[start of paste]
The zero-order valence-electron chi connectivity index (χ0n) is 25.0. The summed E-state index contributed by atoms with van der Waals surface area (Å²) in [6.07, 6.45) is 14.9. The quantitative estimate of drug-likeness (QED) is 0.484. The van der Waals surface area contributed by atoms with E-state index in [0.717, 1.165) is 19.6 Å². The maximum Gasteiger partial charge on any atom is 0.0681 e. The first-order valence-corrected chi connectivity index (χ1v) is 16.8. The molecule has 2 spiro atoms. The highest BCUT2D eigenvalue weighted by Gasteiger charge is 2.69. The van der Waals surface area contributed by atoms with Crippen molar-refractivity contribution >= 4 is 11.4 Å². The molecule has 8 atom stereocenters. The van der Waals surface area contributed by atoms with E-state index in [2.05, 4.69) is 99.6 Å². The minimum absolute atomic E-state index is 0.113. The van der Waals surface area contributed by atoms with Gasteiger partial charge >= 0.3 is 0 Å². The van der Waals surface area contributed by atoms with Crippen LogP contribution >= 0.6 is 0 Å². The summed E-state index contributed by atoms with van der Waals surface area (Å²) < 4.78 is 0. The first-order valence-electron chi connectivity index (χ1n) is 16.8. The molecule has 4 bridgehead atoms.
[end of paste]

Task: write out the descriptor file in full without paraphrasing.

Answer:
The zero-order valence-electron chi connectivity index (χ0n) is 25.0. The summed E-state index contributed by atoms with van der Waals surface area (Å²) in [6.07, 6.45) is 14.9. The quantitative estimate of drug-likeness (QED) is 0.484. The van der Waals surface area contributed by atoms with E-state index in [0.717, 1.165) is 19.6 Å². The maximum Gasteiger partial charge on any atom is 0.0681 e. The first-order valence-corrected chi connectivity index (χ1v) is 16.8. The molecule has 2 spiro atoms. The highest BCUT2D eigenvalue weighted by Gasteiger charge is 2.69. The van der Waals surface area contributed by atoms with Crippen molar-refractivity contribution >= 4 is 11.4 Å². The molecule has 8 atom stereocenters. The van der Waals surface area contributed by atoms with E-state index in [2.05, 4.69) is 99.6 Å². The minimum absolute atomic E-state index is 0.113. The van der Waals surface area contributed by atoms with Gasteiger partial charge >= 0.3 is 0 Å². The van der Waals surface area contributed by atoms with Crippen LogP contribution >= 0.6 is 0 Å². The summed E-state index contributed by atoms with van der Waals surface area (Å²) < 4.78 is 0. The first-order valence-electron chi connectivity index (χ1n) is 16.8. The molecule has 4 bridgehead atoms.